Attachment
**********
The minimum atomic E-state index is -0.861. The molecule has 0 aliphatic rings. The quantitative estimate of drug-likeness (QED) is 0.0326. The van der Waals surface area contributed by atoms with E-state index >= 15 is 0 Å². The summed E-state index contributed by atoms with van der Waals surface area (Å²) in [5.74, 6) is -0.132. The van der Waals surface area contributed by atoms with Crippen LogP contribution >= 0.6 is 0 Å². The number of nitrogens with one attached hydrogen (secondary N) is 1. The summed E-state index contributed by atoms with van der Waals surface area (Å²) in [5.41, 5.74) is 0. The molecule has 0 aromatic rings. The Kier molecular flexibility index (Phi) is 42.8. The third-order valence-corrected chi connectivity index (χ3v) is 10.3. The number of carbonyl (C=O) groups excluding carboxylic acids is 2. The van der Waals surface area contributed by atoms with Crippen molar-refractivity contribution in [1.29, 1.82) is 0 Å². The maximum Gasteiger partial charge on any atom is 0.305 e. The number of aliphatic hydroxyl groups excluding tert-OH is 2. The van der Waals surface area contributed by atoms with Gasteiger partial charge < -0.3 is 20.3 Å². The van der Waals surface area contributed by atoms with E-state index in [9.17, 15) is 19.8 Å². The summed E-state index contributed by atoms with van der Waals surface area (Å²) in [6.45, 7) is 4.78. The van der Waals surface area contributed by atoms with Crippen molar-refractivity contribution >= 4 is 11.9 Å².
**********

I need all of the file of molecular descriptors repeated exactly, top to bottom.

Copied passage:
The minimum atomic E-state index is -0.861. The molecule has 0 aliphatic rings. The quantitative estimate of drug-likeness (QED) is 0.0326. The van der Waals surface area contributed by atoms with E-state index >= 15 is 0 Å². The summed E-state index contributed by atoms with van der Waals surface area (Å²) in [5.74, 6) is -0.132. The van der Waals surface area contributed by atoms with Crippen LogP contribution >= 0.6 is 0 Å². The number of nitrogens with one attached hydrogen (secondary N) is 1. The summed E-state index contributed by atoms with van der Waals surface area (Å²) in [5.41, 5.74) is 0. The molecule has 0 aromatic rings. The Kier molecular flexibility index (Phi) is 42.8. The third-order valence-corrected chi connectivity index (χ3v) is 10.3. The number of carbonyl (C=O) groups excluding carboxylic acids is 2. The van der Waals surface area contributed by atoms with Crippen molar-refractivity contribution in [1.29, 1.82) is 0 Å². The maximum Gasteiger partial charge on any atom is 0.305 e. The number of aliphatic hydroxyl groups excluding tert-OH is 2. The van der Waals surface area contributed by atoms with Gasteiger partial charge < -0.3 is 20.3 Å². The van der Waals surface area contributed by atoms with E-state index in [9.17, 15) is 19.8 Å². The summed E-state index contributed by atoms with van der Waals surface area (Å²) in [6.45, 7) is 4.78. The van der Waals surface area contributed by atoms with Crippen molar-refractivity contribution >= 4 is 11.9 Å².